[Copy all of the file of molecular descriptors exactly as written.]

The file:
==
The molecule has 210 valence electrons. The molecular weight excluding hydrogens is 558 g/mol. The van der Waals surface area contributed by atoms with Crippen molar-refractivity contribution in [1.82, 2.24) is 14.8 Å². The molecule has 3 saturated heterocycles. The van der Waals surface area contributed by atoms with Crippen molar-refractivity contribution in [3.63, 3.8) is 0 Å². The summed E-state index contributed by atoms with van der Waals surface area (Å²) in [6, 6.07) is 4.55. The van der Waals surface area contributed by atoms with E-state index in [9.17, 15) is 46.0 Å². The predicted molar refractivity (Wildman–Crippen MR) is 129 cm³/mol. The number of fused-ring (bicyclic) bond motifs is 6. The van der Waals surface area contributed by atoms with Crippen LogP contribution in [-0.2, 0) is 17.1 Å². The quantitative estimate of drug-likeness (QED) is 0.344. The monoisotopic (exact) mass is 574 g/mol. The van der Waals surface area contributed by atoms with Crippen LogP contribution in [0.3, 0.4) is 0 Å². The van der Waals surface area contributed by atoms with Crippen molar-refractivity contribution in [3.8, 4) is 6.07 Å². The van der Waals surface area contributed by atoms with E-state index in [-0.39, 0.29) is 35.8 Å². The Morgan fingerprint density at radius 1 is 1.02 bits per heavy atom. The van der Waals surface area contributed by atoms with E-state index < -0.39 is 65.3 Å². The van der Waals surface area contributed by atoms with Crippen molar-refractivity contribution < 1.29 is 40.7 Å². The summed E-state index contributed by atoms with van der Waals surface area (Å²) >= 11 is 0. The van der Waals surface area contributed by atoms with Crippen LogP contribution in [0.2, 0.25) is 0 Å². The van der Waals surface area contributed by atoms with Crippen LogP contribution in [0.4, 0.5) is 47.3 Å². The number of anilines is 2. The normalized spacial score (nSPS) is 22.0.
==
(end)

The molecule has 210 valence electrons. The molecular weight excluding hydrogens is 558 g/mol. The van der Waals surface area contributed by atoms with Crippen molar-refractivity contribution in [1.82, 2.24) is 14.8 Å². The molecule has 3 saturated heterocycles. The van der Waals surface area contributed by atoms with Crippen molar-refractivity contribution in [3.63, 3.8) is 0 Å². The summed E-state index contributed by atoms with van der Waals surface area (Å²) in [6, 6.07) is 4.55. The van der Waals surface area contributed by atoms with E-state index in [9.17, 15) is 46.0 Å². The predicted molar refractivity (Wildman–Crippen MR) is 129 cm³/mol. The number of fused-ring (bicyclic) bond motifs is 6. The van der Waals surface area contributed by atoms with Crippen LogP contribution in [-0.2, 0) is 17.1 Å². The quantitative estimate of drug-likeness (QED) is 0.344. The monoisotopic (exact) mass is 574 g/mol. The van der Waals surface area contributed by atoms with Crippen LogP contribution in [0.3, 0.4) is 0 Å². The van der Waals surface area contributed by atoms with Crippen molar-refractivity contribution in [3.8, 4) is 6.07 Å². The van der Waals surface area contributed by atoms with E-state index in [-0.39, 0.29) is 35.8 Å². The Morgan fingerprint density at radius 1 is 1.02 bits per heavy atom. The van der Waals surface area contributed by atoms with E-state index < -0.39 is 65.3 Å². The van der Waals surface area contributed by atoms with Crippen molar-refractivity contribution < 1.29 is 40.7 Å². The summed E-state index contributed by atoms with van der Waals surface area (Å²) >= 11 is 0. The van der Waals surface area contributed by atoms with Crippen LogP contribution in [0.2, 0.25) is 0 Å². The van der Waals surface area contributed by atoms with Crippen LogP contribution in [0.4, 0.5) is 47.3 Å². The number of anilines is 2. The normalized spacial score (nSPS) is 22.0.